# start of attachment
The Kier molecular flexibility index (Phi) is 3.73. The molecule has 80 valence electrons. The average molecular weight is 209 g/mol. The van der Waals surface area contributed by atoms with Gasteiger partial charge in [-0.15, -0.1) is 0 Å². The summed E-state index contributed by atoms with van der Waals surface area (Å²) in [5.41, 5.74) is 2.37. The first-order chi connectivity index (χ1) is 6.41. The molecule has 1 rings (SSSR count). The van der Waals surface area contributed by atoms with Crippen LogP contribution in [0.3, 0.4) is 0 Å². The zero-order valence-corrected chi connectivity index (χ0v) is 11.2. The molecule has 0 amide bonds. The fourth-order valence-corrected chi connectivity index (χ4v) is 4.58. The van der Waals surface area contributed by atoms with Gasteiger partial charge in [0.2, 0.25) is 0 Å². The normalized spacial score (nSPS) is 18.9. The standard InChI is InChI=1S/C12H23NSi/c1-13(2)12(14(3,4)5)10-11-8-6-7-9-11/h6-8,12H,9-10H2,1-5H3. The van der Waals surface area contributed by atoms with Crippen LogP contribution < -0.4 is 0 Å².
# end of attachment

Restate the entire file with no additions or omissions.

The Kier molecular flexibility index (Phi) is 3.73. The molecule has 80 valence electrons. The average molecular weight is 209 g/mol. The van der Waals surface area contributed by atoms with Gasteiger partial charge in [-0.15, -0.1) is 0 Å². The summed E-state index contributed by atoms with van der Waals surface area (Å²) in [5.41, 5.74) is 2.37. The first-order chi connectivity index (χ1) is 6.41. The molecule has 1 rings (SSSR count). The van der Waals surface area contributed by atoms with Crippen LogP contribution in [0.3, 0.4) is 0 Å². The zero-order valence-corrected chi connectivity index (χ0v) is 11.2. The molecule has 0 amide bonds. The fourth-order valence-corrected chi connectivity index (χ4v) is 4.58. The van der Waals surface area contributed by atoms with Gasteiger partial charge in [0.2, 0.25) is 0 Å². The normalized spacial score (nSPS) is 18.9. The standard InChI is InChI=1S/C12H23NSi/c1-13(2)12(14(3,4)5)10-11-8-6-7-9-11/h6-8,12H,9-10H2,1-5H3. The van der Waals surface area contributed by atoms with Crippen LogP contribution < -0.4 is 0 Å².